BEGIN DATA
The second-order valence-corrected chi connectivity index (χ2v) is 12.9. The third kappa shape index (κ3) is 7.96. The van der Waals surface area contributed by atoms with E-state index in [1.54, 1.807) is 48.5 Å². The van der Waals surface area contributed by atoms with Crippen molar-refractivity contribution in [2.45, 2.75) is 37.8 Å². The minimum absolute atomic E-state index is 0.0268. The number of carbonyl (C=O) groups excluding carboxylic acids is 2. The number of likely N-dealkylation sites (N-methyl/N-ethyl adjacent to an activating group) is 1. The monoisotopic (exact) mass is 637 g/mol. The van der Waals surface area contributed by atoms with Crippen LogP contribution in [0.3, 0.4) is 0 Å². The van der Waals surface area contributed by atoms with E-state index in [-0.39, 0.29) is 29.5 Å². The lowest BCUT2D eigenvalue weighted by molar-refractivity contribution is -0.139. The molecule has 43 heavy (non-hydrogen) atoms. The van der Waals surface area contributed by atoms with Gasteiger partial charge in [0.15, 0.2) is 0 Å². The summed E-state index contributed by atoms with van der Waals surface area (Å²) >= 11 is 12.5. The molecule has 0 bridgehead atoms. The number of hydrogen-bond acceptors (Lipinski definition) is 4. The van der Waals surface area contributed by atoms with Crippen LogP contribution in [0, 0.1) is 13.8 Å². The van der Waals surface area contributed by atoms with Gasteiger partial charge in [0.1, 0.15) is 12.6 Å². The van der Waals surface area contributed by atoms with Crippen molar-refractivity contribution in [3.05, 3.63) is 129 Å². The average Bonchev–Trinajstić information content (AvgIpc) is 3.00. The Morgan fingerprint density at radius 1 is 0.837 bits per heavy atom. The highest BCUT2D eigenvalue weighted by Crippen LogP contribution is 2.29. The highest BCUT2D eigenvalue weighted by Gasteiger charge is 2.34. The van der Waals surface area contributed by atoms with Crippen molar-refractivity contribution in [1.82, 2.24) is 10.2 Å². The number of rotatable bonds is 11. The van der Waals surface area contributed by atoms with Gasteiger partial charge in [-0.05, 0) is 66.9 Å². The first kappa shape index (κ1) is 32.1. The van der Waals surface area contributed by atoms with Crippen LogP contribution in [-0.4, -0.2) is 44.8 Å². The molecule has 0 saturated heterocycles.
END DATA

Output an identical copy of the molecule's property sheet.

The second-order valence-corrected chi connectivity index (χ2v) is 12.9. The third kappa shape index (κ3) is 7.96. The van der Waals surface area contributed by atoms with E-state index in [1.54, 1.807) is 48.5 Å². The van der Waals surface area contributed by atoms with Crippen molar-refractivity contribution in [2.45, 2.75) is 37.8 Å². The minimum absolute atomic E-state index is 0.0268. The number of carbonyl (C=O) groups excluding carboxylic acids is 2. The number of likely N-dealkylation sites (N-methyl/N-ethyl adjacent to an activating group) is 1. The monoisotopic (exact) mass is 637 g/mol. The van der Waals surface area contributed by atoms with Crippen LogP contribution in [0.3, 0.4) is 0 Å². The van der Waals surface area contributed by atoms with E-state index in [-0.39, 0.29) is 29.5 Å². The lowest BCUT2D eigenvalue weighted by molar-refractivity contribution is -0.139. The molecule has 43 heavy (non-hydrogen) atoms. The van der Waals surface area contributed by atoms with Gasteiger partial charge in [0.15, 0.2) is 0 Å². The summed E-state index contributed by atoms with van der Waals surface area (Å²) >= 11 is 12.5. The molecule has 0 bridgehead atoms. The number of hydrogen-bond acceptors (Lipinski definition) is 4. The van der Waals surface area contributed by atoms with Crippen LogP contribution in [0, 0.1) is 13.8 Å². The van der Waals surface area contributed by atoms with Gasteiger partial charge in [0.1, 0.15) is 12.6 Å². The van der Waals surface area contributed by atoms with Crippen molar-refractivity contribution in [3.05, 3.63) is 129 Å². The average Bonchev–Trinajstić information content (AvgIpc) is 3.00. The Morgan fingerprint density at radius 1 is 0.837 bits per heavy atom. The highest BCUT2D eigenvalue weighted by Crippen LogP contribution is 2.29. The highest BCUT2D eigenvalue weighted by Gasteiger charge is 2.34. The van der Waals surface area contributed by atoms with Crippen molar-refractivity contribution in [1.82, 2.24) is 10.2 Å². The number of rotatable bonds is 11. The van der Waals surface area contributed by atoms with Gasteiger partial charge in [-0.05, 0) is 66.9 Å². The first kappa shape index (κ1) is 32.1. The van der Waals surface area contributed by atoms with Crippen LogP contribution in [-0.4, -0.2) is 44.8 Å². The molecule has 0 saturated heterocycles.